26 Aug 2008 nbm   » (Journeyer)

Simple Routes-based authentication with Pylons

Some of the services in the SynthaSite service layer use Python, WSGI, and the Pylons web application framework (with some TurboGears 2...). Particular functions require authentication, while others do not. We had a few simple working parameters:

  • We only currently need a single user name and password for these particular services, since we are authenticating the connecting application, not a particular user.
  • The authentication details must live in deploy configuration, not code.
  • We would like to easily be able to see a list of all entry points into the application, and see whether they require authentication.
  • If we do not specify otherwise, assume that our functions require authentication.
  • To simplify testing and development, be able to easily turn off the authentication requirement in deploy configuration.

We already have a list of all entry points into these applications, since they use Routes. In the Pylons layout, these live in config/routing.py, and look like this:

from pylons import config
from routes import Mapper

def make_map():
"""Create, configure and return the routes Mapper"""
map = Mapper(directory=config['pylons.paths']['controllers'],

# The ErrorController route (handles 404/500 error pages); it should
# likely stay at the top, ensuring it can always be resolved
map.connect('error/:action/:id', controller='error')


map.connect('users', '/users', controller='users', action='index')
map.connect('user', '/users/:user_id', controller='users', action='user')
# ...

While one can use Routes with controllers and actions that depend on the URL, I prefer being explicit.  This creates a single list of all the accessible URLs and their accompanying controllers and actions.

If you attach additional keywords to the map.connect method, then they are added to the defaults attribute of the Route object created for each of those routes.  The RoutesMiddleware WSGI middleware places the route that matches the incoming request into the routes.route key in the environ dictionary that drives WSGI.  So, we can just add _auth = True to routes that require auth and _auth = False to those that don't, and create our own simple authentication middleware.  It would look something like this:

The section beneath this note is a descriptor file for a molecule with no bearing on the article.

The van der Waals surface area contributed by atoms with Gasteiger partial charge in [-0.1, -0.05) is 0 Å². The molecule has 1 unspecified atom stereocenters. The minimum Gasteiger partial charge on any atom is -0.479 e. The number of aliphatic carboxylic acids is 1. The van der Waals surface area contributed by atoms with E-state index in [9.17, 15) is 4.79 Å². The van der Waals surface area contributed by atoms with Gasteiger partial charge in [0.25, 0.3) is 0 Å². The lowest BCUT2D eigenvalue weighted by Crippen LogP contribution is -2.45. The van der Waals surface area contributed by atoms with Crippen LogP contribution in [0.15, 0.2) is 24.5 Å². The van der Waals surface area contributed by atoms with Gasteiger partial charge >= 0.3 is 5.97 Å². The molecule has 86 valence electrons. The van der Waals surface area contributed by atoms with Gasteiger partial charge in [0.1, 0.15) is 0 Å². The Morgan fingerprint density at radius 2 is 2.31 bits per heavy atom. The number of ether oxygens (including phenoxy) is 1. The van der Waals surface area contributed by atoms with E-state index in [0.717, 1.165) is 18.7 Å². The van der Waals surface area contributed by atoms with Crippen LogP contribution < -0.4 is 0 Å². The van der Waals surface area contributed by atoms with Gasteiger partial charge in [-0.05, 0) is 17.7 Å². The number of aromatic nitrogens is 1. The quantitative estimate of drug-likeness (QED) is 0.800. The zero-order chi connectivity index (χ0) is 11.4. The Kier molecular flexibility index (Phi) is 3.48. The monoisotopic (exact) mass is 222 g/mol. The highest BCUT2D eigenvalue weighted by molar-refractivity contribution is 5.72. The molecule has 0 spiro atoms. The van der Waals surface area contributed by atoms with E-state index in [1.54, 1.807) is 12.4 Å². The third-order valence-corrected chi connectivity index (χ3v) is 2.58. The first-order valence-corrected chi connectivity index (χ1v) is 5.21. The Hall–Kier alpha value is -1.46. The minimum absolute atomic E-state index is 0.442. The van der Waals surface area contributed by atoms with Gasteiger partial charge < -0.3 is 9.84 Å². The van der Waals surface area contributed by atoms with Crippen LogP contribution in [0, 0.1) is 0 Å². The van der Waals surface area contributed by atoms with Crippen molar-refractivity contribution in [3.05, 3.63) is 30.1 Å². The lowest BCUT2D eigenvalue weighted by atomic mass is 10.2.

from paste.auth.basic import AuthBasicHandler

class LocalAuthenticationMiddleware(object):
def __init__(self, app, config):
realm = config.get('localauthentication.realm', None)
username = config.get('localauthentication.username', None)
password = config.get('localauthentication.password', None)
if realm:
def authfunc(environ, username, password,
_wanted_username = username, _wanted_password = password):
if username == _wanted_username:
if password == _wanted_password:
return True
self.protected_app = AuthBasicHandler(app, realm, authfunc)
self.protected_app = app
self.config = config
self.app = app

def __call__(self, environ, start_response):
route = environ.get('routes.route', None)
if not route:
return self.app(environ, start_response)

if route.defaults.get('_auth', 'False') == 'False':
return self.app(environ, start_response)

return self.protected_app(environ, start_response)

We use Paste's AuthBasicHandler WSGI middleware to optionally wrap our application.  We keep a reference to our application around, in case we don't want to apply authentication.  When our middleware is called, we check whether we want the AuthBasicHandler-wrapped application, or the plain application, and call the one we want as per standard WSGI middleware.

Specifying _auth = True and _auth = False for every route is going to be painful.  Instead, we created a simple wrapper function around map.connect that we use instead, and it does the defaulting to requiring authentication for us (amongst other things):

    def connect(route_name, route_url, *args, **kw):
if 'method' in kw:
method = kw.pop('method')
if 'conditions' in kw:
kw['conditions']['method'] = method
kw['conditions'] = dict(method=method)

# Unless otherwise specified, require authentication
kw['_auth'] = kw.get('_auth', True)

return map.connect(route_name, route_url, *args, **kw)

Syndicated 2008-08-22 14:58:10 from Neil Blakey-Milner

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